# Estimating or Pricing Signs

How to Estimate or Price Signs and Graphics

Pricing or estimating what to charge for a sign is a task that you will be faced with on a daily basis. It is imperative that you become proficient at it. The good news is that it is not difficult. You do not need a fancy program or a college course to price signs. The first step in learning to price signs is to understand a little bit about pricing in general. Once you understand how things are priced then pricing signs will no longer be a mystery.

In economics 101 you learn that price is a function of supply and demand. The price of anything is basically the intersection of supply and demand for that particular commodity. If you charge too much you will not sell signs. If you charge too little you will not make a profit although you will have plenty of demand. That is where the economic theory becomes a reality. I mention this economic theory because it is the basic building block of capitalism and is what actually sets prices. It keeps everything in check.

The first method I want to cover is the labor plus material method. This is a simple method and can be used to price any sign. All you really need to become good at is estimating the time it will take you to complete the job. The materials plus labor method involves taking the total of the materials to be used for the sign and applying a markup. Some sign makers double the materials and some use a smaller multiplier. I normally double mine. (material cost x 2) Once you have this number down you simply need to estimate how long it will take you to make the sign. You need to use a number that would reflect the time it would take an average experienced signmaker to make the sign from start to finish. As you make signs you should record the time for each type of sign. If it takes 30 minutes to create a basic single sided 2 x 8 banner then you would record : 2 x 8 single sided banner – 30 minutes. Once you have estimated how long a sign will take to complete you apply a labor rate to that number. It will be your shop rate which is normally around \$50-\$60 per hour. As a simple example, lets do an estimate on a 2 x 8 banner. The banner cost and vinyl will be around \$20. We double that to arrive at a materials charge of \$40. The time to complete is about 30 minutes. The labor charge would therefore be \$30. The total for the banner would be \$70. Some people wonder why the labor rate is so high. Keep in mind that it is not just your labor the customer is paying for. It is your computer and vector cutter labor as well. Also, as you price this way and record your prices you are establishing a data base that you can use for an even quicker pricing method called rule of thumb pricing.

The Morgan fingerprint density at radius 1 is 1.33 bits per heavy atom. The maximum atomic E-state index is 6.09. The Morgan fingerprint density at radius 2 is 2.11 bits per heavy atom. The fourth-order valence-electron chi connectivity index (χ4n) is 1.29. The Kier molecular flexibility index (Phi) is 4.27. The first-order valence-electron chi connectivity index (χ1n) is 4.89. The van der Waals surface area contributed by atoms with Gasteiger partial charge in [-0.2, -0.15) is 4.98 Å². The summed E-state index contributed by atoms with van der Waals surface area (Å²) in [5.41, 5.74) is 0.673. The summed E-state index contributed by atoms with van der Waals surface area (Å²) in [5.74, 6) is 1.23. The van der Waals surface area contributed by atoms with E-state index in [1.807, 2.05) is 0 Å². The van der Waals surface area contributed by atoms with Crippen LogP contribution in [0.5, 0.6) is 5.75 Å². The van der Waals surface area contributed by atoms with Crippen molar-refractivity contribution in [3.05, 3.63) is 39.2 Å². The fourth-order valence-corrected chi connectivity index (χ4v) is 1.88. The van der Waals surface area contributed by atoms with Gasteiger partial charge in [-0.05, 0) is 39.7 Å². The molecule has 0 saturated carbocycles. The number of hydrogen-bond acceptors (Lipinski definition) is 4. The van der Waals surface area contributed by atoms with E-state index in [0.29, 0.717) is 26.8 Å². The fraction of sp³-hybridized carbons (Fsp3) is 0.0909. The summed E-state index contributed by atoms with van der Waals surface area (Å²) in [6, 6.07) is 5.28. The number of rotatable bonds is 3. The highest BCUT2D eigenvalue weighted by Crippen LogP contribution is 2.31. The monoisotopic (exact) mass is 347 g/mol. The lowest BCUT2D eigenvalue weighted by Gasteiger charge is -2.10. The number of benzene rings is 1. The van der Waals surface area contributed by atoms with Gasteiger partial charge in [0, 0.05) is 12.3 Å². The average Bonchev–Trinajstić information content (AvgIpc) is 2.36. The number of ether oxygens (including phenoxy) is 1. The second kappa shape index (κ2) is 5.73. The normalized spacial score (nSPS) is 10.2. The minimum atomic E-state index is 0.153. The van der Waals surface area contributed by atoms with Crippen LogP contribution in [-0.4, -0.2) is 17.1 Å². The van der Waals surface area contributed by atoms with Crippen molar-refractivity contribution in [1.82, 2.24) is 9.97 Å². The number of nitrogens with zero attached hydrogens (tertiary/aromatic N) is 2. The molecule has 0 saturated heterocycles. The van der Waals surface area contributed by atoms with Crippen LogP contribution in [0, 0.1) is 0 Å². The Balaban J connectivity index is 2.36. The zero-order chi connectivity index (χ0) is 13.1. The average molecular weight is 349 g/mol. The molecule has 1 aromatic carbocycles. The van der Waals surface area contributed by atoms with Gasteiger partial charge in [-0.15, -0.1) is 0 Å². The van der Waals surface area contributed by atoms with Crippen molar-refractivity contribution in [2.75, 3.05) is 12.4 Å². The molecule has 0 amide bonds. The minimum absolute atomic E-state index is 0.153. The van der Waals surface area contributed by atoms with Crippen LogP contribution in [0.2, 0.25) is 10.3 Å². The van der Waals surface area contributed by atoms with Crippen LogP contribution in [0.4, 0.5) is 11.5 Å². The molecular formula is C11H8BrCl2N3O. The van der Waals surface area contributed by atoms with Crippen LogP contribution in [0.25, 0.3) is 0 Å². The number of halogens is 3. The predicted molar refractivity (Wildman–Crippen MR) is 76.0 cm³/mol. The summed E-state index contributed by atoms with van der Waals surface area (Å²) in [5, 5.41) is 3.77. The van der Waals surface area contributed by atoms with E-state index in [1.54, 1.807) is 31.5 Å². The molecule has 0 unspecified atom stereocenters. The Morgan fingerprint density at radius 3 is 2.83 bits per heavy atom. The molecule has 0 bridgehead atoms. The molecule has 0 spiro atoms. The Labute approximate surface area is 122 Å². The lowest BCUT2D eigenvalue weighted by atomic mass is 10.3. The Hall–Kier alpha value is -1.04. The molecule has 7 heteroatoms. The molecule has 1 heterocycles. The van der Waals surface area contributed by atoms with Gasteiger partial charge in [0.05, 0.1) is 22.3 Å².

Rule of thumb pricing is a quick way to price signs mostly in your head by using a square foot price derived from the materials plus labor method. For example, the 2 x 8 banner we priced was 16 square feet in size. If you divide 16 into \$70 you get \$4.38 per square foot. When the next customer comes in and wants a 2 x 8 banner you simply take 2 x 8 = 16 and multiply it by \$4.38 or \$4.50 if you round up. If the next customer comes in and wants a 3 x 8 banner you take 3 x 8 = 24 and multiply that by \$4.50 for a price of \$108. This will work for most standard sized signs. I use \$5 per square foot but you can use any number you choose. (Remember that the market actually dictates how high you can go.) As a sign gets smaller this method can become skewed and your prices can get too low. Also, intricate signs can be under priced. All you have to do on these type signs is revert to the materials plus labor method. An example of this would be a 1 x 2 banner with 10 words on it. If you price by the square foot it would run \$10 which is way too cheap. Material plus labor would be much higher. Probably around \$40. This is not often an issue but just keep it in mind as you price.